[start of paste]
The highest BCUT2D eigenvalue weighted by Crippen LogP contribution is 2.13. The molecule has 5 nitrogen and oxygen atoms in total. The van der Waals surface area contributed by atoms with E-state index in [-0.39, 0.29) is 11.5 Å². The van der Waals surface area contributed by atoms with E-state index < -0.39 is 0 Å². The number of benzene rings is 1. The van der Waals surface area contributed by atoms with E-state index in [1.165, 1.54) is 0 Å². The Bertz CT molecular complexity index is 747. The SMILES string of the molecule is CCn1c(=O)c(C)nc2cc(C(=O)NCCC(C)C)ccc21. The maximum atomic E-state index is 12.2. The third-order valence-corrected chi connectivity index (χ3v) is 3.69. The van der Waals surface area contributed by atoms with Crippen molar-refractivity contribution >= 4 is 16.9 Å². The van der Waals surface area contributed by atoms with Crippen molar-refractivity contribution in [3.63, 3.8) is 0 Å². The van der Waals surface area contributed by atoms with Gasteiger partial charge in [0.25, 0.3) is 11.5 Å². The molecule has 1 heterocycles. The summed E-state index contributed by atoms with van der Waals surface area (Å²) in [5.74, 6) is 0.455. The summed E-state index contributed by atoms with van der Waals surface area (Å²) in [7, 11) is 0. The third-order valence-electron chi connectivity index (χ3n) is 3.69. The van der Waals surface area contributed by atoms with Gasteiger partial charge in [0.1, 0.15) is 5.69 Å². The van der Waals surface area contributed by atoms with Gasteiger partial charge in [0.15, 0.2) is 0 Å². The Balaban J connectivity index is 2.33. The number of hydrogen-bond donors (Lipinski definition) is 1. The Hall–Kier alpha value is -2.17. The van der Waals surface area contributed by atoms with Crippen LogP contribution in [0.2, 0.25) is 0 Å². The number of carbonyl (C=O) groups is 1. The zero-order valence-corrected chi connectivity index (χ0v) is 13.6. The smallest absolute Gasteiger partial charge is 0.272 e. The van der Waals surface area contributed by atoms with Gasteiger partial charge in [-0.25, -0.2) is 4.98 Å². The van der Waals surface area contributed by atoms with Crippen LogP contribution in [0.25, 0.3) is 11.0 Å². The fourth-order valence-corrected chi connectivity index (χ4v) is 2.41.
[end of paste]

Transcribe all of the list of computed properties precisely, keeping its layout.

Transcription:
The highest BCUT2D eigenvalue weighted by Crippen LogP contribution is 2.13. The molecule has 5 nitrogen and oxygen atoms in total. The van der Waals surface area contributed by atoms with E-state index in [-0.39, 0.29) is 11.5 Å². The van der Waals surface area contributed by atoms with E-state index < -0.39 is 0 Å². The number of benzene rings is 1. The van der Waals surface area contributed by atoms with E-state index in [1.165, 1.54) is 0 Å². The Bertz CT molecular complexity index is 747. The SMILES string of the molecule is CCn1c(=O)c(C)nc2cc(C(=O)NCCC(C)C)ccc21. The maximum atomic E-state index is 12.2. The third-order valence-corrected chi connectivity index (χ3v) is 3.69. The van der Waals surface area contributed by atoms with Crippen molar-refractivity contribution >= 4 is 16.9 Å². The van der Waals surface area contributed by atoms with Crippen molar-refractivity contribution in [3.63, 3.8) is 0 Å². The van der Waals surface area contributed by atoms with Gasteiger partial charge in [0.25, 0.3) is 11.5 Å². The molecule has 1 heterocycles. The summed E-state index contributed by atoms with van der Waals surface area (Å²) in [5.74, 6) is 0.455. The summed E-state index contributed by atoms with van der Waals surface area (Å²) in [7, 11) is 0. The third-order valence-electron chi connectivity index (χ3n) is 3.69. The van der Waals surface area contributed by atoms with Gasteiger partial charge in [0.1, 0.15) is 5.69 Å². The van der Waals surface area contributed by atoms with Gasteiger partial charge in [0.15, 0.2) is 0 Å². The Balaban J connectivity index is 2.33. The number of hydrogen-bond donors (Lipinski definition) is 1. The Hall–Kier alpha value is -2.17. The van der Waals surface area contributed by atoms with Crippen LogP contribution in [0.2, 0.25) is 0 Å². The number of carbonyl (C=O) groups is 1. The zero-order valence-corrected chi connectivity index (χ0v) is 13.6. The smallest absolute Gasteiger partial charge is 0.272 e. The van der Waals surface area contributed by atoms with Gasteiger partial charge in [-0.25, -0.2) is 4.98 Å². The van der Waals surface area contributed by atoms with Crippen LogP contribution in [0.25, 0.3) is 11.0 Å². The fourth-order valence-corrected chi connectivity index (χ4v) is 2.41.